Postwar, salvager divers removed her propeller blades, bunker oil, brass casings of shells, electric motors, junction boxes and copper tubing. On November 18, 1983 the Republic of Vanuatu government declared that no salvage or recovery of any artifacts would be allowed from the President Coolidge shipwreck.
President Coolidge ship sank off southeastern edge of Luganville (Santo) on Espiritu Santo. To the east is Million Dollar Point. The shipwreck rests on her port side at a depth of 70' at her bow to 240' at her stern. At a depth of 147.6' / 45m inside the in the first class passengers lounge smoking room is "The Lady".
President Coolidge is often visited by recreational SCUBA divers. Those with a dive master and enough experience are able to be penetrated the interior rooms and cargo holds. Over the years, several SCUBA divers have died inside the shipwreck that became disoriented
divers inside the cargo hold
We arrive in the room of the trucks. It is very dark. The last divers who find the death were lost in the Coolidge. When they were found by the rescues, it was too late, they still have air in there bottles - they paniced.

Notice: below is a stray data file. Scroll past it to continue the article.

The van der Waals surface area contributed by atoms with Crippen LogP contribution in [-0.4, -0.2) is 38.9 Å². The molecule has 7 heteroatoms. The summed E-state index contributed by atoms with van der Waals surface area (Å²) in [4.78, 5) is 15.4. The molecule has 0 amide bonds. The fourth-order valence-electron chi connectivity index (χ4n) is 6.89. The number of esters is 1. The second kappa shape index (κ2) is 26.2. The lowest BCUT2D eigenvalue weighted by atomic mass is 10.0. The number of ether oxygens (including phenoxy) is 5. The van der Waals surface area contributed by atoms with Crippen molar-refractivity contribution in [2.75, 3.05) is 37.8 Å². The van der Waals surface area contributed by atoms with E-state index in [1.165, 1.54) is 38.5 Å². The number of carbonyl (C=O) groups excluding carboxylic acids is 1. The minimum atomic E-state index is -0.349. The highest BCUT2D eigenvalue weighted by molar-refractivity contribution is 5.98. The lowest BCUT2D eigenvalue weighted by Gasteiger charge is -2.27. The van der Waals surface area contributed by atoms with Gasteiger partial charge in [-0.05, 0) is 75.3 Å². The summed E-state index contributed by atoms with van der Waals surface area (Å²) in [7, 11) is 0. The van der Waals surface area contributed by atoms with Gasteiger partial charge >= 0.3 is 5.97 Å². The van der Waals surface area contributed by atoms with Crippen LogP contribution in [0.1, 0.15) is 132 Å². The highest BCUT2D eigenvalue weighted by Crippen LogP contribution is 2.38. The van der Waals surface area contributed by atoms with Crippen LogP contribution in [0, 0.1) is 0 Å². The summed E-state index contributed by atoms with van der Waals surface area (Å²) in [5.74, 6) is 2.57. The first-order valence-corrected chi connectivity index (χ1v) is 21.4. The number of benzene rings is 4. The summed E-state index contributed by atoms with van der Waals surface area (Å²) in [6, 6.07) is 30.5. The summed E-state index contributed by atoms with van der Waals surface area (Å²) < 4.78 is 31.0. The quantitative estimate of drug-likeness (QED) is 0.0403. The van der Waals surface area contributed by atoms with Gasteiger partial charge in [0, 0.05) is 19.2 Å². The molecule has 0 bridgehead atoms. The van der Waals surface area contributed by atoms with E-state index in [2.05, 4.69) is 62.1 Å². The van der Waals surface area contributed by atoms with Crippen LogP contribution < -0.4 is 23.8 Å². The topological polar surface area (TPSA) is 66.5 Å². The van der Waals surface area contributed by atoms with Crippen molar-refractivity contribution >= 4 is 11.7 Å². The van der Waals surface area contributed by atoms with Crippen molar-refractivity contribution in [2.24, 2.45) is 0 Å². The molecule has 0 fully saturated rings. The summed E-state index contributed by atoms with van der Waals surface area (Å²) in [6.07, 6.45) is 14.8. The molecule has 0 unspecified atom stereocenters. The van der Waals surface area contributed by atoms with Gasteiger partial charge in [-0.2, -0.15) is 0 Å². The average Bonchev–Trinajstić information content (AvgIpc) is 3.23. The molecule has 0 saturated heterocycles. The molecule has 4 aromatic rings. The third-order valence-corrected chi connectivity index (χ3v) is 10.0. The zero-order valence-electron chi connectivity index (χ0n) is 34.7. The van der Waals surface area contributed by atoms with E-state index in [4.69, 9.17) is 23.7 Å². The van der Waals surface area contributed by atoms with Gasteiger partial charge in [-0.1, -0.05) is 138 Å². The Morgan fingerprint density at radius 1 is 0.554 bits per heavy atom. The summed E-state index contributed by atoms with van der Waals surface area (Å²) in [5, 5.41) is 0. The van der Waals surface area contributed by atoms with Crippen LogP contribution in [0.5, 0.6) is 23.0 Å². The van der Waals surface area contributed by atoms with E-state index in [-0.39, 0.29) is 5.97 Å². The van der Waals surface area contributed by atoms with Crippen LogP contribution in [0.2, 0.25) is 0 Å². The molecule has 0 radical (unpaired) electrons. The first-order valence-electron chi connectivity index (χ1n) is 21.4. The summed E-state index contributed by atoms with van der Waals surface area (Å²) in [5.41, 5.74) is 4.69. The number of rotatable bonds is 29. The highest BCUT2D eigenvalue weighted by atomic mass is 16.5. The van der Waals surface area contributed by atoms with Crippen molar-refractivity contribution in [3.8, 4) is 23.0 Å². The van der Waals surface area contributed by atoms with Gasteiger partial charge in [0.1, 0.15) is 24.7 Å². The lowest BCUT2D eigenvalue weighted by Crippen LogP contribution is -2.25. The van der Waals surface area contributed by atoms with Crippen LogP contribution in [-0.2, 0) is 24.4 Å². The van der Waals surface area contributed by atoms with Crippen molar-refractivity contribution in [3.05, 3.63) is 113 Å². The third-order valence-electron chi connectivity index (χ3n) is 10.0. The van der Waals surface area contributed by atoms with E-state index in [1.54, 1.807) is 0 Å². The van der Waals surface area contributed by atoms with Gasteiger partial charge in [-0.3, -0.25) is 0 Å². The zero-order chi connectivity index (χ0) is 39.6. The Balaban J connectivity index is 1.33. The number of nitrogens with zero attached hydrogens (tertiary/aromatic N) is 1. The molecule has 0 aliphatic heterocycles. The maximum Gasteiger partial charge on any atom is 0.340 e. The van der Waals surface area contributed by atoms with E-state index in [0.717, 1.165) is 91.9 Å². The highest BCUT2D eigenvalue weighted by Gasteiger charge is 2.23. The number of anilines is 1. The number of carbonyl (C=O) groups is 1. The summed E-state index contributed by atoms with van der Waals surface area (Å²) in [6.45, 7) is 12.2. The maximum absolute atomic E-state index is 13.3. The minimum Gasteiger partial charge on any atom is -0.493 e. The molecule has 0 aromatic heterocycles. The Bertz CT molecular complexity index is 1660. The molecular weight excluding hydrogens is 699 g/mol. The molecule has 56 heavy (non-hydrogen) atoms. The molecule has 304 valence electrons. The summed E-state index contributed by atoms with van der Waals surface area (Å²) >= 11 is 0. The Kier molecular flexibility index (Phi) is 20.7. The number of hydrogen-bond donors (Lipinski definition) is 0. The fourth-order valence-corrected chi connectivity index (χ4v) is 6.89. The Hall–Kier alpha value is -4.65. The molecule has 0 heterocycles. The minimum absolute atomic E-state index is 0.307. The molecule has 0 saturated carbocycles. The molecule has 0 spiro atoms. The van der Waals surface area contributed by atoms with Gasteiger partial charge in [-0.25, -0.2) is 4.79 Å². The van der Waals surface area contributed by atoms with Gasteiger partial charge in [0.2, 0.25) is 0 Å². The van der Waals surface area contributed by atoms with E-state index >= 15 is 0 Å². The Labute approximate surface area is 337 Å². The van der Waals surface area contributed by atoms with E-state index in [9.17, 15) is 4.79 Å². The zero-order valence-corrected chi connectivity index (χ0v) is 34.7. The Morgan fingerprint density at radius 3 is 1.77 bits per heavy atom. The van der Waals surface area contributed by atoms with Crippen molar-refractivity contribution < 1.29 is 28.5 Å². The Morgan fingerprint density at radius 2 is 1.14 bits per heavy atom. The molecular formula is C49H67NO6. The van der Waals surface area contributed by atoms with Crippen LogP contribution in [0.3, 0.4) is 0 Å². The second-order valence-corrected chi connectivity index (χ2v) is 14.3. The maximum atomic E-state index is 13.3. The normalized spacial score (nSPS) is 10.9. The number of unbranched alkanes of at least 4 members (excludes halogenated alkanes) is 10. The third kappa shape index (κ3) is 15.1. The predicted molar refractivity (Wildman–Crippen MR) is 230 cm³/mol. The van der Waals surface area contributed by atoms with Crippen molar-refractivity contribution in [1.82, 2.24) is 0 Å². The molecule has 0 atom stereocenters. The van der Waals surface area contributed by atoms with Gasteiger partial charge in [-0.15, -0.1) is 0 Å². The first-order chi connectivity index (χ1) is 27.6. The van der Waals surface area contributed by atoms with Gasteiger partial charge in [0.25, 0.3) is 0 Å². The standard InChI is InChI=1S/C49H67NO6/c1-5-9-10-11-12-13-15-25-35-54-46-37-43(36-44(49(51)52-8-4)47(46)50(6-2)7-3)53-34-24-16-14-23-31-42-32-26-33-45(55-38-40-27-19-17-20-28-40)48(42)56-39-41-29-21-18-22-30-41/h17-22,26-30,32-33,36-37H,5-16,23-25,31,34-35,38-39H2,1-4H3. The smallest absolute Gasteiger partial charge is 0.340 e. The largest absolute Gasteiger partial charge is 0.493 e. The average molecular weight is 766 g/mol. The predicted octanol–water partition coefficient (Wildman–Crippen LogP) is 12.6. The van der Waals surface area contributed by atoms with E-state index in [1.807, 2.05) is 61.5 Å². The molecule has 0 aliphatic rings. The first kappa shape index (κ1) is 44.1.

allowing divers to explore the cargo holds and interior rooms.
The shipwreck lies on her port side with her bow at 70', only a short walk and swim from the southeastern tip of Luganville (Santo) on Espiritu Santo.
Naval History and Heritage Command (NHHC) Navy Department Communiques 1-300 and Pertinent Press Releases December 10, 1941 to March 5, 1943 pages 144 (December 12, 1942 S.S. President Coolidge Lost on War Mission; Very Few Casualties), 190 (index Coolidge, U.S.S. AP), 193 (index transports U.S.S. President Coolidge)
National Geographic "Ghosts of War"
American Battle Monuments Commission (ABMC) - Elwood J. Euart
"Captain Euart died while rescuing soldiers on board the USAT President Coolidge when it sank at Espiritu Santo, New Hebrides. Partial remains were recovered by a civilian diver in 2012. A JPAC underway recovery teams discovered additional remains in 2014. CAPT Euart remains were identified. His remains are interred at a private cemetery in Pawtucket, Rhode Island. His name is permanently inscribed on the Tablets of the Missing at the Courts of the Missing at the Honolulu Memorial, National Memorial Cemetery of the Pacific."
FindAGrave - Capt Elwood Joseph Euart (photos, courts of the missing photo)
FindAGrave - Elwood J Euart (memorial marker photos)
The Lady and the President - The Life and Loss of the SS President Coolidge via Wayback Machine June 11, 2000